Medical research studies suggest that an upset tummy (gastrointestinal disorders) can arise because of intense physical activity such as many hours of hiking and walking. Over-exercise can make you feel sick. This is not news to most humans who move around and play hard.
During my long march across France through the Pyrenees and other mountain walks on La Gomera, in Kamchatka, and Central Asia, I’ve felt that gut-seizing signal that twists knickers and sweats the brow. Sometimes, it’s been caused by a too-tight pack support band and too much food. Other times, the weak-in-the-knees reaction occurred after eating dense starchy food such as potato soup, gnocchi, pasta and energy bars. At least once, I drank contaminated water and suffered full blown gastroenteritis. Better hope there are rehydration salts in your first aid kit. Usually, it’s just a case of eating the wrong fuel. So take care of yourself, rest as long as it takes, and carry on, resolving to avoid carb-loaded food that’s hard to digest while the rest of the body is working hard.
Connections between intense exercise for extended periods of time and gastrointestinal symptoms are well known. Marathoners and IronMan competitors do collapse or vomit at the finish line — we’ve seen the photos. However, research also indicates that upset stomachs and symptoms in the lower GI tract may occur even with lower intensity exercise such as long-distance walking.
Eating and drinking before, during and after sustained exercise, should be planned carefully by the person doing the physical activity or a sports nutrition expert. Those involved in competitive events know their body’s response after months of training.
All outdoors trekkers and travelers need to factor circadian rhythms and whether jet-lag fatigue still applies while setting off on a long-distance trek. Altitude adds yet another stress variable. Shifting weather — rain, wind, sleet, intense hot or cold temperatures — always affects people exercising outdoors. Planning for long distance walks involves lots of complicated details.
High intensity competitors aren’t the only ones who suffer GI issues related to exercise. Even moderate exercisers embarking on a long distance walk or multi-day trek or hundred mile cycling trip may experience upset stomach response. It may be caused by undigested food as the body is busy supplying blood to toiling muscles. It may arise from ingesting too much water or not enough. Could be caused by insufficient glucose when muscles are starving for simple sugars rather than complex carbs that the body has to work to break down into fuel.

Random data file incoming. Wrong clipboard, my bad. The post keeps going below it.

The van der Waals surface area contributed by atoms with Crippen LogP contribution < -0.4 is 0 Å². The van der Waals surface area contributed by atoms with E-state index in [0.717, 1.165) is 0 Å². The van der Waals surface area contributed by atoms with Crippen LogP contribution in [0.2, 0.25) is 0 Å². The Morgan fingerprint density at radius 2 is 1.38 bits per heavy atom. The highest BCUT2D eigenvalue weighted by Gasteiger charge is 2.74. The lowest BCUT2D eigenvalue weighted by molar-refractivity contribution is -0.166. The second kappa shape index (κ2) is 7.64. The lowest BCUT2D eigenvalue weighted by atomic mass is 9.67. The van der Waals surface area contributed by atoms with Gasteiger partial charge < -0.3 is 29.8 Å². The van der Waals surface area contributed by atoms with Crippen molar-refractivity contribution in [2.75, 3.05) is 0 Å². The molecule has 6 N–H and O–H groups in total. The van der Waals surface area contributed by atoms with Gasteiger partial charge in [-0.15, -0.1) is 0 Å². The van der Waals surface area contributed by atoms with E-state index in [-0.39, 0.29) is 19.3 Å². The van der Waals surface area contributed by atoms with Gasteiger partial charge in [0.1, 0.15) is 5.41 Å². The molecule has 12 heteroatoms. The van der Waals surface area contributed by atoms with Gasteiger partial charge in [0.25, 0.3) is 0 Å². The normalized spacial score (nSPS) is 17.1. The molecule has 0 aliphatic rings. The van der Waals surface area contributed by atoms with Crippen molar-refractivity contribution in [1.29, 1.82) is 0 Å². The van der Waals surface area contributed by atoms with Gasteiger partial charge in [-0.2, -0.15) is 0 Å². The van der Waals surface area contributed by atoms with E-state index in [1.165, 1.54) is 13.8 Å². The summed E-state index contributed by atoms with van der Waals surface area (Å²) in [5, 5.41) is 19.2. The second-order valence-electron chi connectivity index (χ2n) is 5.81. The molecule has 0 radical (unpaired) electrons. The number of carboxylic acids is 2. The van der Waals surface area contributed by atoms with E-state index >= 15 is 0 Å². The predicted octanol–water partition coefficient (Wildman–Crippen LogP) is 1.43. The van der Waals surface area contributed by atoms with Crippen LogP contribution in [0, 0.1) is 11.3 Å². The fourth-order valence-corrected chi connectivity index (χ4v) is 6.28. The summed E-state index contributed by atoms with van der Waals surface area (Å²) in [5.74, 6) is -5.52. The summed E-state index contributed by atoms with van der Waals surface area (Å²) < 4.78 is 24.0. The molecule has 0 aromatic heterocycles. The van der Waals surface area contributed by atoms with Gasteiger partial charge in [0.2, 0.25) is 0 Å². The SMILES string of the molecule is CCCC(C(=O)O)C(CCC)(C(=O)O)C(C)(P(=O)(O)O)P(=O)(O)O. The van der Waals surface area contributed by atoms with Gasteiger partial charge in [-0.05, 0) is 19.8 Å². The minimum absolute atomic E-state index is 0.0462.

Some people simply react adversely to certain foods during sustained exercise. For example, if you don’t usually consume dense high-carb “fitness” snacks, energy boosting drinks and electrolyte replacement beverages, perhaps there will be an unwelcome physical reaction.
Know your body and don’t inflict sustenance surprises when your body is working hard. If you plan to use energy boosting beverages and snacks, try them out gradually in small amounts, depending on your body size and type. Plan ahead to have fast-delivery glucose nutrients that your gut can process rapidly.
No correlation of symptoms were linked to a subject’s gender, physical fitness, age
or walking speed.
Brouns, F. (1991) Etiology of gastrointestinal disturbances during endurance events. Scandinavian Journal of Medicine & Science in Sports, 1: 66–77. doi: 10.1111/j.1600-0838.1991.tb00274.x . Wiley Online Library http://onlinelibrary.wiley.com/doi/10.1111/j.1600-0838.1991.tb00274.x/abstract
Peters, Harry P.F., et al. (1999) Gastrointestinal symptoms during long-distance walking. Medicine and Science in Sports and Exercise, June 1999 v31 i6 p. 767(7).
Shi, Xiaocai, et al. (2004) Gastrointestinal discomfort during intermittent high-intensity exercise: effect of carbohydrate-electrolyte beverage. Int J Sport Nutr Exerc Metab, 14.6 : 673-83.
Ironman Nutrition: Pro Secrets. Triader.com
Is Vomiting a good sign after a race or hard effort? The Running Institute, San Diego.